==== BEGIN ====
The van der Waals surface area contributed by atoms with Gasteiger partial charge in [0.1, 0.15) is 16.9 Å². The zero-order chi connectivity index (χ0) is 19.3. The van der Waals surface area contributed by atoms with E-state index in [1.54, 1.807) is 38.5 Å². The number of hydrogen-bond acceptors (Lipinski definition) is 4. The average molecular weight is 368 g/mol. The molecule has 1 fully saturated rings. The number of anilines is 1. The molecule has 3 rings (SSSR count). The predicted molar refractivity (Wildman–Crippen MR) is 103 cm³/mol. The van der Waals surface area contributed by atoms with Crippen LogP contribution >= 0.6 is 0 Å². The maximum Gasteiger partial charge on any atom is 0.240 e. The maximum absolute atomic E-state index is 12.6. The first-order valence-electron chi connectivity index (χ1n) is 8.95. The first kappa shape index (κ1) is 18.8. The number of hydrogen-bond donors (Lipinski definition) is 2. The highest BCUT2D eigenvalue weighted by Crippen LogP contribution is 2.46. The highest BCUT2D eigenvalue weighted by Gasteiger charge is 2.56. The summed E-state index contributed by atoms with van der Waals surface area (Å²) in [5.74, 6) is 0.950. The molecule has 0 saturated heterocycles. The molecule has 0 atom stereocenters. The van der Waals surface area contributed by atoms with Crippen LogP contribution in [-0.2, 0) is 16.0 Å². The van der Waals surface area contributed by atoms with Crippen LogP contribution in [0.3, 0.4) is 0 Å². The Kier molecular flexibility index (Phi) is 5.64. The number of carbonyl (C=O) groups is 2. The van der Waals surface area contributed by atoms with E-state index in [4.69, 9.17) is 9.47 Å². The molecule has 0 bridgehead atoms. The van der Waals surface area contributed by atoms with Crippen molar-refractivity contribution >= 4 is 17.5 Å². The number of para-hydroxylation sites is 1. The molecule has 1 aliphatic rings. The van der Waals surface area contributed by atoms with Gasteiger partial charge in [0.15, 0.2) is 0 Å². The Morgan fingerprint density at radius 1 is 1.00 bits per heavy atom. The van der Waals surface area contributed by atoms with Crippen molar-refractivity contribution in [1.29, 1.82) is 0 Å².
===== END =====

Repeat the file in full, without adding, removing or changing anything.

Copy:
The van der Waals surface area contributed by atoms with Gasteiger partial charge in [0.1, 0.15) is 16.9 Å². The zero-order chi connectivity index (χ0) is 19.3. The van der Waals surface area contributed by atoms with E-state index in [1.54, 1.807) is 38.5 Å². The number of hydrogen-bond acceptors (Lipinski definition) is 4. The average molecular weight is 368 g/mol. The molecule has 1 fully saturated rings. The number of anilines is 1. The molecule has 3 rings (SSSR count). The predicted molar refractivity (Wildman–Crippen MR) is 103 cm³/mol. The van der Waals surface area contributed by atoms with Crippen LogP contribution >= 0.6 is 0 Å². The maximum Gasteiger partial charge on any atom is 0.240 e. The maximum absolute atomic E-state index is 12.6. The first-order valence-electron chi connectivity index (χ1n) is 8.95. The first kappa shape index (κ1) is 18.8. The number of hydrogen-bond donors (Lipinski definition) is 2. The highest BCUT2D eigenvalue weighted by Crippen LogP contribution is 2.46. The highest BCUT2D eigenvalue weighted by Gasteiger charge is 2.56. The summed E-state index contributed by atoms with van der Waals surface area (Å²) in [5.74, 6) is 0.950. The molecule has 0 saturated heterocycles. The molecule has 0 atom stereocenters. The van der Waals surface area contributed by atoms with Crippen LogP contribution in [-0.2, 0) is 16.0 Å². The van der Waals surface area contributed by atoms with Crippen LogP contribution in [0.3, 0.4) is 0 Å². The Kier molecular flexibility index (Phi) is 5.64. The number of carbonyl (C=O) groups is 2. The van der Waals surface area contributed by atoms with E-state index in [4.69, 9.17) is 9.47 Å². The molecule has 0 bridgehead atoms. The van der Waals surface area contributed by atoms with Crippen molar-refractivity contribution >= 4 is 17.5 Å². The number of para-hydroxylation sites is 1. The molecule has 1 aliphatic rings. The van der Waals surface area contributed by atoms with Gasteiger partial charge in [0.15, 0.2) is 0 Å². The Morgan fingerprint density at radius 1 is 1.00 bits per heavy atom. The van der Waals surface area contributed by atoms with Crippen molar-refractivity contribution in [1.29, 1.82) is 0 Å².